A House Armed Services Committee spokeswoman, Jennifer Kohl, said the House reluctantly pulled the provision from the bill because of the opposition of senators, whom she did not name.

Holt said a fuller reckoning of the number of suicides among military personnel and veterans is needed not so much to tell lawmakers and the public that there is a problem — that, he says, they know. Rather, it is needed to more accurately gauge the extent to which programs to help troubled troops are having an effect.

"In order to know whether the steps we’ve taken work," Holt said, "we’re going to have to have more detailed knowledge of who’s out there."
Can't the ASC's minutes be found and the names of those who have insisted on removing such minimal welfare checks be published and damned as no doubt half of them campaign for re-election on just how much they do for service persons while on the Committee? All very sad.
It's the same for both sides, the Taliban lose a lot through suicides, they make better use of theirs though.
National Guard and Reserves are organized differently.

Guard is mostly combat oriented units up to divisional strength. Reserves are mostly CS/CSS units (1 Inf Bn in Hawaii), the IRR is a non troop unit entity. You do 3 years active duty and when discharged you're in the IRR for the next 5 years to make up the 8 year obligation.
No Drilling, just a name on a list.

Obviously being in a unit you have mates to rely on. I still see many of the men I served with in Iraq daily in my town. Someone who doesnt have such a tie is IMO more likely to feel abandoned. Yet there are shitloads of Veteran groups, who have programs for those in bad circumstances.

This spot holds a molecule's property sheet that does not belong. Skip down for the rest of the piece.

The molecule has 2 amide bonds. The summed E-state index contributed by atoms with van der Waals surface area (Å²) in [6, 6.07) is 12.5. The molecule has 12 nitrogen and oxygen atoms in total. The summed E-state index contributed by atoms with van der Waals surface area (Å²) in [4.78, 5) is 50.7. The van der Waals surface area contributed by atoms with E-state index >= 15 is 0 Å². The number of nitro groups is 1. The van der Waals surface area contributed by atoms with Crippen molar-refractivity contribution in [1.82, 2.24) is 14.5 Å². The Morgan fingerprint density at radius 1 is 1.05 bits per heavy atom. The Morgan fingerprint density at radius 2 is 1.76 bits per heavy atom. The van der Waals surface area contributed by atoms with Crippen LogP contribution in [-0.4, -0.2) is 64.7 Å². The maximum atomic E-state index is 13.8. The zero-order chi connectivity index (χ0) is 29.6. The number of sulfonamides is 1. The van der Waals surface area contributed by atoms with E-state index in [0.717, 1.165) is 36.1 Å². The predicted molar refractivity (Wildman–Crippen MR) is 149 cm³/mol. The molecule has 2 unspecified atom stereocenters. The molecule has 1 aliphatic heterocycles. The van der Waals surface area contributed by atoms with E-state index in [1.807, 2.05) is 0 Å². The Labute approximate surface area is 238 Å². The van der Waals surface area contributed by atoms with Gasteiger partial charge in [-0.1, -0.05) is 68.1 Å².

Certainly worrying - but I wonder what the equivalent rate is for the UK? 103 deaths in Afghan last year - anybody have any idea, rough numbers, on the suicide rate amongst serving and ex-serving?


Book Reviewer
In UK, Kings's Centre for Military Health Research University of London have published a number of studies.
eg http://www.centreformentalhealth.org.uk/pdfs/Across_the_wire.pdf

Official stats are held by DASA . cf http://www.dasa.mod.uk

e.g UK Armed Forces Mental Health Report - Quarterly Report
(Previously published as Armed Forces Psychiatric Morbidity Report)
Edition - Jul - Sep 2010 Released on - 07 Jan 2011

As you would imagine, the UK charity Combat Stress (formerly the Ex-Servicemen's Mental Welfare Society - founded 1920 ) also takes a close interest.

A number of Parliamentary questions have been asked on this issue and the responses are in the public domain at Hansard - House of Commons debates - UK Parliament

Might also take a look at
House of Commons Hansard Debates for 13 Jan 2010 (pt 0006)

Tscheuss !
It's a well recognised problem, exacerbated by the fact that most ex squaddies fall neatly into the "potential for suicide" demographic.

More veterans of the Falklands War have killed themselves in the years since the 1982 conflict ended than died during hostilities, according to a veterans support group.

BBC News | UK | Falkland veterans claim suicide toll
Official stats are held by DASA . cf http://www.dasa.mod.uk

Okay, thanks.

So, about 22 per year in the serving population - down from about 25 per year in the 2003 report. About the same for vets, according to the University of Manchester / DASA study. So, although not brilliant and the bias towards the very young (serving under 20 and vet under 24) is worrying - we're at about half the, admittedly high, casualty rate for current combat ops (and, with the two exceptions noted, under the rate in the general population.)

Edited to add: the "Centre for Mental Health" report - that'll not be British troops on the cover, then?


Book Reviewer
Okay, thanks....Edited to add: the "Centre for Mental Health" report - that'll not be British troops on the cover, then?

Yeah...German from the boots / webbing but not UKFOR anyway ! (how hard would it have been to source a British parade shot ? :crash: )